In the final session of a trial that could yield a crucial decision about a policy that has been disputed for years, a federal judge heard closing arguments on Monday about North Carolina’s voter identification law. The arguments capped a six-day bench trial, before Judge Thomas D. Schroeder of Federal District Court, that included emotional testimony about voting rights and technical analyses of the law’s impact. The outcome will be seen as an important measure of what voting-related laws federal courts might allow states to pursue and enforce. The North Carolina chapter of the N.A.A.C.P. and other plaintiffs argued Monday, as they have for months, that the Republican-controlled General Assembly drafted the voter identification law in 2013 as a surreptitious way to curb the influence of black and Hispanic voters. The N.A.A.C.P. has argued that those voters are less likely to have one of the six accepted forms of identification required and often face more hardship in obtaining them. “They knew that all these provisions, taken individually and together, have racially discriminatory intent,” said Catherine Meza, a lawyer for the United States Justice Department, which joined the N.A.A.C.P. in the litigation.Full Article: Closing Arguments Given in Key Voter Rights Trial - The New York Times.
Observers of our polarized democracy often blame party primaries for producing some of our most extreme politicians. It’s well known that the most vociferous and partisan activists have a disproportionate influence in primaries. Less well known is this: 44 states have “sore loser” laws of one form or another. These laws effectively block a candidate who fails to win a party primary from appearing on the general election ballot, as either an independent or as the nominee of another party. These laws deprive voters of a full array of choices. They are arguably even more insidious than partisan redistricting, which affects House races but not Senate ones.Full Article: Perverse Primaries - NYTimes.com.
Parties competing in Algeria’s general election on May 10th faced a weary cynicism among voters. So far the Arab spring has passed the country by. Still recovering from the grim legacy of a civil war of the 1990s, in which at least 100,000 Algerians are thought to have died, few people seem tempted to take the revolutionary road. But nor do many see much of a way forward using the ballot box, at least not in the form being presented by President Abdelaziz Bouteflika. Since a general election in 1992 was interrupted by the army to prevent a win by the Islamic Salvation Front, Algeria’s powers-that-be have not left national elections to chance. Mr Bouteflika came to power in 1999 after six leading candidates had withdrawn from the contest in protest against alleged fraud. With a nod to demands for democracy elsewhere in the region, this time the authorities let in more than 450 foreign election observers, including, for the first time, 140 from the EU. They do not seem to be making much of a difference. In any case, few commentators predicted that as many as the 35% who turned out last time would bother to vote. Yet 21 new parties had been approved since February. The authorities’ preferred outcome is said to be a parliament made up of a “mosaic” of parties, with no strong block having a dominant voice. A handful of genuine opposition parties, including the old Socialist Forces Front (FFS in French) and the moderate Islamist Justice and Development Front (FJD), evidently believed it worth striving to limit the scope for fraud. So they highlighted the dearth of their party representatives at polling stations and secured, as a last-minute concession, the interior ministry’s agreement to put party representatives on the commissions that supervised vote-counts at governorate level.Full Article: Algeria’s election: Still waiting for real democracy | The Economist.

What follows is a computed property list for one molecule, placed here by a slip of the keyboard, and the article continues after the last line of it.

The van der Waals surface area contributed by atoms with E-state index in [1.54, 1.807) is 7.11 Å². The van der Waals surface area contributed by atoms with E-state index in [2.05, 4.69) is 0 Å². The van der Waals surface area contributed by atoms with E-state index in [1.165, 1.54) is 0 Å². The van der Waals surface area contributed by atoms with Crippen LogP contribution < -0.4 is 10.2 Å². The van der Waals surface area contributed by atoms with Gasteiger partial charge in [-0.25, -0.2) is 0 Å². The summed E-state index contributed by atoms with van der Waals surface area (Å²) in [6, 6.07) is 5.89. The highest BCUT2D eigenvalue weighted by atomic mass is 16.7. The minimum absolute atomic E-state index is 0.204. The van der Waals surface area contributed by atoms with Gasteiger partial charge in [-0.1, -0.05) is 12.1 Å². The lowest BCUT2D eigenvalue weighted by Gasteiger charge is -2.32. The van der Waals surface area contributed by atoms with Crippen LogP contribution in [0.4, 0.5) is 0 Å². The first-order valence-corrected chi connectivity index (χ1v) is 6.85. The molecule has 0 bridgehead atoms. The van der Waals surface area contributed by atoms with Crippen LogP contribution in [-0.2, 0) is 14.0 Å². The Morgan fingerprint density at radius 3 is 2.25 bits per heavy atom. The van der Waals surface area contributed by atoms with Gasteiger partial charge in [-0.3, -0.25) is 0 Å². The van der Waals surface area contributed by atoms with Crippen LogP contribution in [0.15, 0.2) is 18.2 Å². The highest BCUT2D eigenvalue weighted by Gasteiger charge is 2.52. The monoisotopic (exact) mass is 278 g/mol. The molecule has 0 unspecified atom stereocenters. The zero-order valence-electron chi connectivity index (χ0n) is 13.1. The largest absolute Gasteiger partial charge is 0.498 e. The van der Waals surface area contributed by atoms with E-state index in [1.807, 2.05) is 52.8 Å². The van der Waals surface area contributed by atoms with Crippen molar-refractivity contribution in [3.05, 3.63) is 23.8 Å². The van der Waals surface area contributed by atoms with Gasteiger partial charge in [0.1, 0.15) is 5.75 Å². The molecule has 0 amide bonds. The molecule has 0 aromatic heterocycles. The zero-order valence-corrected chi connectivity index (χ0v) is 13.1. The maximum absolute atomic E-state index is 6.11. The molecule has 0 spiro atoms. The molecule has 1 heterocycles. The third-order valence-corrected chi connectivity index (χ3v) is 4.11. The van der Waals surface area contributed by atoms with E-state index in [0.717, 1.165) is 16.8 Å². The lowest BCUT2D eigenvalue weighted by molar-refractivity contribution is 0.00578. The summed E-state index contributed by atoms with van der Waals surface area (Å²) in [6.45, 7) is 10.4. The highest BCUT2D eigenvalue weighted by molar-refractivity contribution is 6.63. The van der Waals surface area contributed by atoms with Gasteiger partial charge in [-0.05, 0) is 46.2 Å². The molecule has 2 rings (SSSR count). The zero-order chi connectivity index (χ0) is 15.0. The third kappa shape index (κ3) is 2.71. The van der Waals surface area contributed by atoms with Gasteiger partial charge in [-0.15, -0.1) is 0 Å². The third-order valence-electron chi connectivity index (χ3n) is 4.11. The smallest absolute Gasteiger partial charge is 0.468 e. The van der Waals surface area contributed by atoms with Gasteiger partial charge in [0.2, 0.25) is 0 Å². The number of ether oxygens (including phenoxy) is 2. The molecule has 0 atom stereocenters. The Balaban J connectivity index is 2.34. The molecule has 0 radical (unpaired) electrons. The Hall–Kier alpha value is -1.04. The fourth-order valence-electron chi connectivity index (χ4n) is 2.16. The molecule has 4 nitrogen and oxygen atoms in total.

Election fever is spreading in Algeria ahead of the official start of the campaign season on Sunday April 15th. Authorities have appealed to voters to participate in the May 10th elections and have invited international observers to witness the vote, giving assurances that the poll will be free and transparent. The ruling coalition that once held a majority in parliament and government no longer exists. The Movement for a Society of Peace (MSP) was the first to leave, even though it retains its ministerial posts in the government and its seats in parliament. MSP leader Bouguerra Soltani has formed a “Green Alliance” with two other Islamist parties, Ennahda and El Islah, with the goal of becoming head of the ruling coalition.Full Article: Algeria begins election campaign (Magharebia.com).